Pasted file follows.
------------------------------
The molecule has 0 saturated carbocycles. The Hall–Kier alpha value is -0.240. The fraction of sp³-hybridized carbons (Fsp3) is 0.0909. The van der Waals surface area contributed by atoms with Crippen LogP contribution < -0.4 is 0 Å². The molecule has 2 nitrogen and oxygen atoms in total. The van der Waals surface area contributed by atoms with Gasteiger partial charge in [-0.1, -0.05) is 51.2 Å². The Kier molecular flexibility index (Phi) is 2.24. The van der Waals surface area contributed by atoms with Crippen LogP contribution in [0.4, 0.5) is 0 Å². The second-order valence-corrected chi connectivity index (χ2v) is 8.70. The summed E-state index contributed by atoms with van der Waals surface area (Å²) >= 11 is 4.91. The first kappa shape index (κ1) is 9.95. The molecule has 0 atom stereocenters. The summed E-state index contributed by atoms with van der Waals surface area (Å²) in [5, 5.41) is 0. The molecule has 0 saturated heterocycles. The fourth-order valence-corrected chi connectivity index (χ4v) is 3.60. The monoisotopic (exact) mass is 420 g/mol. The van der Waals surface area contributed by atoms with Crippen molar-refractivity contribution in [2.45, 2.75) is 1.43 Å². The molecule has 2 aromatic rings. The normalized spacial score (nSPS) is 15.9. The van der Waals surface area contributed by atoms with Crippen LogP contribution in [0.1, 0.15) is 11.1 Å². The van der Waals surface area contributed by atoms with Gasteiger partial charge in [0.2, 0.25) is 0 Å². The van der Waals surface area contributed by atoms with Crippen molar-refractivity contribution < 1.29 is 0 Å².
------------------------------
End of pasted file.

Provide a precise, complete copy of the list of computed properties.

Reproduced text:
The molecule has 0 saturated carbocycles. The Hall–Kier alpha value is -0.240. The fraction of sp³-hybridized carbons (Fsp3) is 0.0909. The van der Waals surface area contributed by atoms with Crippen LogP contribution < -0.4 is 0 Å². The molecule has 2 nitrogen and oxygen atoms in total. The van der Waals surface area contributed by atoms with Gasteiger partial charge in [-0.1, -0.05) is 51.2 Å². The Kier molecular flexibility index (Phi) is 2.24. The van der Waals surface area contributed by atoms with Crippen LogP contribution in [0.4, 0.5) is 0 Å². The second-order valence-corrected chi connectivity index (χ2v) is 8.70. The summed E-state index contributed by atoms with van der Waals surface area (Å²) >= 11 is 4.91. The first kappa shape index (κ1) is 9.95. The molecule has 0 atom stereocenters. The summed E-state index contributed by atoms with van der Waals surface area (Å²) in [5, 5.41) is 0. The molecule has 0 saturated heterocycles. The fourth-order valence-corrected chi connectivity index (χ4v) is 3.60. The monoisotopic (exact) mass is 420 g/mol. The van der Waals surface area contributed by atoms with Crippen molar-refractivity contribution in [2.45, 2.75) is 1.43 Å². The molecule has 2 aromatic rings. The normalized spacial score (nSPS) is 15.9. The van der Waals surface area contributed by atoms with Crippen LogP contribution in [0.1, 0.15) is 11.1 Å². The van der Waals surface area contributed by atoms with Gasteiger partial charge in [0.2, 0.25) is 0 Å². The van der Waals surface area contributed by atoms with Crippen molar-refractivity contribution < 1.29 is 0 Å².